The currently most widely used technique is the Graf static method. First, a coronal plane image is obtained and a qualitative evaluation is made of the hip bone and cartilage acetabular components and classification is made on the quantitative measurements between these components and the ilium. The alpha angle represents the bony roof of the acetabulum and the beta angle the cartilage roof. Ultrasonography is applied independently or as a part of a general clinical review of a date and physical examination [14]. An interesting finding reported by Bar-On et al. was that a hip evaluated as normal on ultrasound was only evaluated as normal on a repeated evaluation at the rate of 98%. This is because the ultrasound measurement is a screening test dependent on the person making the evaluation [15]. Differences in interpretation may be due to the specialist making the USG examination. In the Graf method, specific markers are used to reduce interpretation differences. These markers are the vertical iliac wing image, the deepest point of the acetabulum and the labrum. Nevertheless, however standardised the method, differences are still experienced in the evaluation of USG images.

The aim of this study was to determine the differences and consistencies in the morphological and angular interpretations of standard USG images. Therefore, it was aimed to show the correlations of orthopaedic doctors with different periods of experience in hip ultrasound measurements taken with the Graf method.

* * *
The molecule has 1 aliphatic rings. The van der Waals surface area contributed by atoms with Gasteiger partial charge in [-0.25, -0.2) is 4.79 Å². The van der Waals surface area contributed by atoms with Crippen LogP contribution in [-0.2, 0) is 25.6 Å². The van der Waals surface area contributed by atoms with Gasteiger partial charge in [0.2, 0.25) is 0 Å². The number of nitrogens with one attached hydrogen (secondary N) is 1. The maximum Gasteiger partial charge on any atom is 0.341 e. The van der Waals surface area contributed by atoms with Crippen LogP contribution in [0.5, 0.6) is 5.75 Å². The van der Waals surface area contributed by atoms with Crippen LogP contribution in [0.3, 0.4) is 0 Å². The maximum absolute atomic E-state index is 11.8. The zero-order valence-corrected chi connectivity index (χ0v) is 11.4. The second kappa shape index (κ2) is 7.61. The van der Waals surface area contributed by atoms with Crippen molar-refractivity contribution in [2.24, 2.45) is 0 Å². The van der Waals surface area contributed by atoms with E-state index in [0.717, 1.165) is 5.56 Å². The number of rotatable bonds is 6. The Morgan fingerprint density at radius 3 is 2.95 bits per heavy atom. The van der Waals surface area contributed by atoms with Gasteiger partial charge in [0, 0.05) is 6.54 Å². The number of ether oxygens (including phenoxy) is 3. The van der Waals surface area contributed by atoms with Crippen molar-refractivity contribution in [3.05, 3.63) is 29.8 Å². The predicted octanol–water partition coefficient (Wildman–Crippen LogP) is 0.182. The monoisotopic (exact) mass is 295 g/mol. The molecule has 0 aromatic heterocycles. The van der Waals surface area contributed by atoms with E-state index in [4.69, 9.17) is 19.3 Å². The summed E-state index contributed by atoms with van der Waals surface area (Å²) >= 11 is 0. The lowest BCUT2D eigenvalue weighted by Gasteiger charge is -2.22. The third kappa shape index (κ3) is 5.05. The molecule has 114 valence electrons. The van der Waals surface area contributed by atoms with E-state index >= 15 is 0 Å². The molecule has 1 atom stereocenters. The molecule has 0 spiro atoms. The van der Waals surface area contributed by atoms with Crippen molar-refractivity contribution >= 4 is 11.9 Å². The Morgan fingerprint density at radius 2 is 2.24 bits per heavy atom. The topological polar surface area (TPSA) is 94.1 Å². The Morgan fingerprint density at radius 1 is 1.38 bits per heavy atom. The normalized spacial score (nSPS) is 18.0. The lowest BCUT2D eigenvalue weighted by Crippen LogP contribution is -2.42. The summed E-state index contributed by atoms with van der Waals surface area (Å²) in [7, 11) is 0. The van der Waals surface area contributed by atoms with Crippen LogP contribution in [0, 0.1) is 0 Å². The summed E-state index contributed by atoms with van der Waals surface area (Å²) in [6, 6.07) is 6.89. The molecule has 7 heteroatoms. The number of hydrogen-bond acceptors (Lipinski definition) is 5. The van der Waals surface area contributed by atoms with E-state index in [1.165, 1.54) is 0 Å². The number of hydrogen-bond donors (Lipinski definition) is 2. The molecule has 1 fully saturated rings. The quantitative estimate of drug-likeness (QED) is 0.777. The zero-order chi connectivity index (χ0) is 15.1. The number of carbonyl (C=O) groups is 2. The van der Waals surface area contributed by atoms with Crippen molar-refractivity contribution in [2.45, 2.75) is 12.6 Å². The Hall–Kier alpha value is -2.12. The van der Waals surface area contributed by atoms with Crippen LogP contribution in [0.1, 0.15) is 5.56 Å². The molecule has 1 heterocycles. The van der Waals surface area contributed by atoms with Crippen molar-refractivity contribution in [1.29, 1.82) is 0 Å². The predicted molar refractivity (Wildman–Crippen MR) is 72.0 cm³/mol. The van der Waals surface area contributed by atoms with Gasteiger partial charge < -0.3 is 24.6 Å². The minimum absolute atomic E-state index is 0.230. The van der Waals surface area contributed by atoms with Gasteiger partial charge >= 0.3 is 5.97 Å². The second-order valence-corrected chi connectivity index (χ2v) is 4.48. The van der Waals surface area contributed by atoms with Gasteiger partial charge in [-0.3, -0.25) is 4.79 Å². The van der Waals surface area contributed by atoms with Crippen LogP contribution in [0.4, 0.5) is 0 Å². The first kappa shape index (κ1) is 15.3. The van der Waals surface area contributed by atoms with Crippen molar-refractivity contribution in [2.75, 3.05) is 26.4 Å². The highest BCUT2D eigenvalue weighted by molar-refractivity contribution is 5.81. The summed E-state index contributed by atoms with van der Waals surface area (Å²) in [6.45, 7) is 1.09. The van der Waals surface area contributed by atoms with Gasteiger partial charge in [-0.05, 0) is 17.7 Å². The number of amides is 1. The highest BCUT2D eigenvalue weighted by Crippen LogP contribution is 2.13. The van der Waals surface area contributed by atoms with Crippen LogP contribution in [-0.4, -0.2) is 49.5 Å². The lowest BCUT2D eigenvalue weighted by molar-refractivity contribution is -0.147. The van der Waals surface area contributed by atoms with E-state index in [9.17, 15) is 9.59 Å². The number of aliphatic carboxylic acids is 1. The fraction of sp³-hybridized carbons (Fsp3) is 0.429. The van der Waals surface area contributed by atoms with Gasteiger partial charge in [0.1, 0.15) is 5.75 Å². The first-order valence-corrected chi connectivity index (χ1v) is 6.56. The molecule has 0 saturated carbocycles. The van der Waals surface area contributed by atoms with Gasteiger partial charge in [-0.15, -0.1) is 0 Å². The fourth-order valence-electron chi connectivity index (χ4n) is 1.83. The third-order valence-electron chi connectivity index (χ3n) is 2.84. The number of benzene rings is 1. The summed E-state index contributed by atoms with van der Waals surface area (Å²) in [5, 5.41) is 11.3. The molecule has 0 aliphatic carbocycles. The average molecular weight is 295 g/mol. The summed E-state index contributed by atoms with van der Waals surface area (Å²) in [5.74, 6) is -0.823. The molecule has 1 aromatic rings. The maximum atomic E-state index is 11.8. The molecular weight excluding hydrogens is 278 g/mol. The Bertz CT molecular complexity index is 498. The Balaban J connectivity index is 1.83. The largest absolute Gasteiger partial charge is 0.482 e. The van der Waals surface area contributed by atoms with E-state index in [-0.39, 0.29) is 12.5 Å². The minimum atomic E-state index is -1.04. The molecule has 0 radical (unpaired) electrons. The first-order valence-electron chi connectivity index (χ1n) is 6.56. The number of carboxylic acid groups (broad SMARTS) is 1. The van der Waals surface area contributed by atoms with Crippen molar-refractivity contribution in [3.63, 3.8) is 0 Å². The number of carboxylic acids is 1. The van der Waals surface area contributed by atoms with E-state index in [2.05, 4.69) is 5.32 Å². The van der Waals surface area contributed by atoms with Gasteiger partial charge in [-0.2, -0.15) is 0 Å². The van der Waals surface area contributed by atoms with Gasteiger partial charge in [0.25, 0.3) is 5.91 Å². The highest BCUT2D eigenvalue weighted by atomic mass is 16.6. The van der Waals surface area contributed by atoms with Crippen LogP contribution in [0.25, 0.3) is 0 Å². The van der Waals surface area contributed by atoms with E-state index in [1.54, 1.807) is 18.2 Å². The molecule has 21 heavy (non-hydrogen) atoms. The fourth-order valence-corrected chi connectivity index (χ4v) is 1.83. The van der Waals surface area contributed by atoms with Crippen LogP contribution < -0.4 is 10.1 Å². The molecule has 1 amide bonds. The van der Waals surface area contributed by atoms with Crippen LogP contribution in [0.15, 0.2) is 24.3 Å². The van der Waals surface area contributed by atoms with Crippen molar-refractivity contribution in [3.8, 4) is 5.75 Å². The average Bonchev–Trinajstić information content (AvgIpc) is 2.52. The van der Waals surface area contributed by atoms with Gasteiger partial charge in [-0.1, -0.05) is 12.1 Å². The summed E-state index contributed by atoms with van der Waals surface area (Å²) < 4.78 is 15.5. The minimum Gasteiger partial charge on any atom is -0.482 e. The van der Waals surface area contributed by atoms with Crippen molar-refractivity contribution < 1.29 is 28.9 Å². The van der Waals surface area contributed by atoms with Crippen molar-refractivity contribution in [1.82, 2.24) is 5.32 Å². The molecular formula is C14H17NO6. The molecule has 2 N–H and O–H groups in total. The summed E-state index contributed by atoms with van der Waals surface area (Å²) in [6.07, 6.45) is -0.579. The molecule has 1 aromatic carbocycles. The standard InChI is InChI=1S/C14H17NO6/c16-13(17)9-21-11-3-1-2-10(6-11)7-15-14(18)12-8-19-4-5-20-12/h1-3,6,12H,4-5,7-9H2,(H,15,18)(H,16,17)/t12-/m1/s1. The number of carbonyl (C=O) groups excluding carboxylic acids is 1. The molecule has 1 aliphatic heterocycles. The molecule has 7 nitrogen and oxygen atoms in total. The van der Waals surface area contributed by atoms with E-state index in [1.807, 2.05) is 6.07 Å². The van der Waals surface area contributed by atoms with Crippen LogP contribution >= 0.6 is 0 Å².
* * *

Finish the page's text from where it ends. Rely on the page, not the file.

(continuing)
Material and methods

The study included 210 infants randomly selected from those who presented at our hospital for DDH screening. The infants comprised 114 males and 96 females with a mean age of 11 weeks (range, 3–21 weeks). All the measurements were taken on a Sonoline G60S® ultrasound system (SIEMENS, Erlangen, Germany), using a 7.5-MHz linear probe [16]. All the infants were examined by the same doctor then laid in a lateral position on the USG table with the hip to be evaluated uppermost. Each hip was evaluated separately with only the doctor, the patient and the patient’s mother in the examination room. A total of six ultrasound images were taken for each hip.

These images were evaluated by two paediatric orthopaedic professors, two orthopaedic specialists and two orthopaedic residents. All the raters were blinded to the evaluation results of the others. All had completed a training program on the use of hip ultrasound with the Graf method. The measurements were taken with a goniometer according to the Graf method [17]. Each doctor evaluated 210 ultrasound images in respect of whether on each hip ultrasound image, there was a measurement that could be evaluated and whether or not it was in the standard plane and the measurements of the alpha angle, beta angle, hip type, anatomic verification, bone roof status (angled, curved or straight), cartilage roof status (present or absent) and morphological evaluation (mature or immature). The correlations of these measurements between all the doctors were evaluated statistically.

Statistical analyses

Data obtained in the study were analysed statistically using NCSS 2007 software (Number Cruncher Statistical System, Kaysville, Utah, USA). When evaluating the study data, descriptive statistical methods were used (mean, standard deviation, frequency, percentage). In the determination of the levels of compatibility related to anatomic verification; standard plane, which the image can be evaluated; bone roof; cartilage roof; morphological evaluation; and the type of hip, Gwet’s AC1 was used. In the determination of the levels of compatibility related to alpha and beta angle variables, ICC was used. A value of p < 0.05 was accepted as statistically significant (Table 1).